Yesterday I went to see a play, "The Secret Doctrine", by Patricai Gruben at Simon Fraser University's Woodward's Campus in downtown Vancouver. It was about the life of Madame Helena Blavatsky, the enigmatic 19th century Russian spiritualist and founder of the esoteric group, The Theosophical Society. Among her gifts, she claimed an ability to mysteriously channel the Wisdom of the Ages through her psychic connection to a discarnate Tibetan teacher. To this day, followers of these teachings can be found worldwide. The international headquarters of the Society is in India.
It didn't take long for the play to stimulate an earlier interest in Eastern mystical traditions and destinations and forcefully thrust this aspect of my life back into my consciousness.
The life and travels of the Hungarian mystic, pilgrim and founder of Tibetology, Korosi Csoma Sandor (or as he at times referred to himself to English speakers, Alexander Csoma de Koros ) has played a big role in my imagination over the years. Searching for the origins of the Hungarian People, at the age of 35, in 1819 he set out - on foot - on an astonishing journey that eventually took him to a remote Himalayan meditation cell where he learned Tibetan, studied Tibetan Buddhism, and wrote the world's first Tibetan-English dictionary. An extraordinary life for a penniless seeker traveling on his own.
In Csoma's footsteps, my travels have taken me to his birthplace in his namesake locale, Koros - a remote village in Transylvania - now a part of Hungarian Romania and to Aleppo, Syria. Later I trekked to where he studied in isolation in monasteries in the Indian Himalaya at Zangla and Phuktal and on to Sikkim in the eastern Himalayas. Inspired further by Csoma Sandor, I traveled to Xinjiang (East Turkmenistan) in what is now far western China. This is the land of the Uigars - the ancient Turkic people, Csoma believed were the ancestors of the Magyars - the Hungarian people. My pilgrimage sadly included Csoma Sandor's final resting place in Darjeeling, India - where he tragically died of malaria before completing his final goal of reaching Xinjiang. Years earlier, my father had introduced me to the life of Csoma Sandor, and as he was unable to make this journey, visiting the legendary pilgrim-scholar's grave had an added significance for me.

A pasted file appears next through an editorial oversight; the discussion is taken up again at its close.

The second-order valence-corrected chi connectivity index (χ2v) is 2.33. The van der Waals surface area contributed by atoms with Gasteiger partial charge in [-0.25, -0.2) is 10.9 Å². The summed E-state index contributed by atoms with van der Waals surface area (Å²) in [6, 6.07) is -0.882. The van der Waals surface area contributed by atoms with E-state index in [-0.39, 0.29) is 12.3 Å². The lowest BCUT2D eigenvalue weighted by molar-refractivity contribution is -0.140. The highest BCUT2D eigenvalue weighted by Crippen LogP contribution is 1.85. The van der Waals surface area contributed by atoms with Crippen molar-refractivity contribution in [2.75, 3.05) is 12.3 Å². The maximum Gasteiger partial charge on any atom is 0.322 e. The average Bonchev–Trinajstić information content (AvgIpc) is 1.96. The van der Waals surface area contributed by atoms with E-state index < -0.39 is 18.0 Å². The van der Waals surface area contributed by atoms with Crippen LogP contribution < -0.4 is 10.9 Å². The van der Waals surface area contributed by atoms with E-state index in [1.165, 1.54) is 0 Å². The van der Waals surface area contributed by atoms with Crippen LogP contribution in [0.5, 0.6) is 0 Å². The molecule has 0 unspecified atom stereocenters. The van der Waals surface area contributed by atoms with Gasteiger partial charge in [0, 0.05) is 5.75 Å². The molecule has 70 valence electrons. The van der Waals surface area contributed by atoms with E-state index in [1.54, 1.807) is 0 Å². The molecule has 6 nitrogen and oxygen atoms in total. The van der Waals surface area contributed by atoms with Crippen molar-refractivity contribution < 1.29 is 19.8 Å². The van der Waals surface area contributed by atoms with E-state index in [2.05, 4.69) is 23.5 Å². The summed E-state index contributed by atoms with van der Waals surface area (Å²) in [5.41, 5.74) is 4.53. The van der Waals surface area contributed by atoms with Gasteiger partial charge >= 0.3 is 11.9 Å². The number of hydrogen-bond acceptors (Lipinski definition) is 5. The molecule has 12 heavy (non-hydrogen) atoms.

Alexander Csoma de Koros' accomplishments are enormous. Single-handedly he created the scholarly approach that opened the eyes of the West to Tibetan mysticism and established himself in the heart of all Hungarians as their own itinerant mystic hero.
The selfless quest for knowledge of this legendary pilgrim-scholar continues to inspire seekers to travel further and deeper.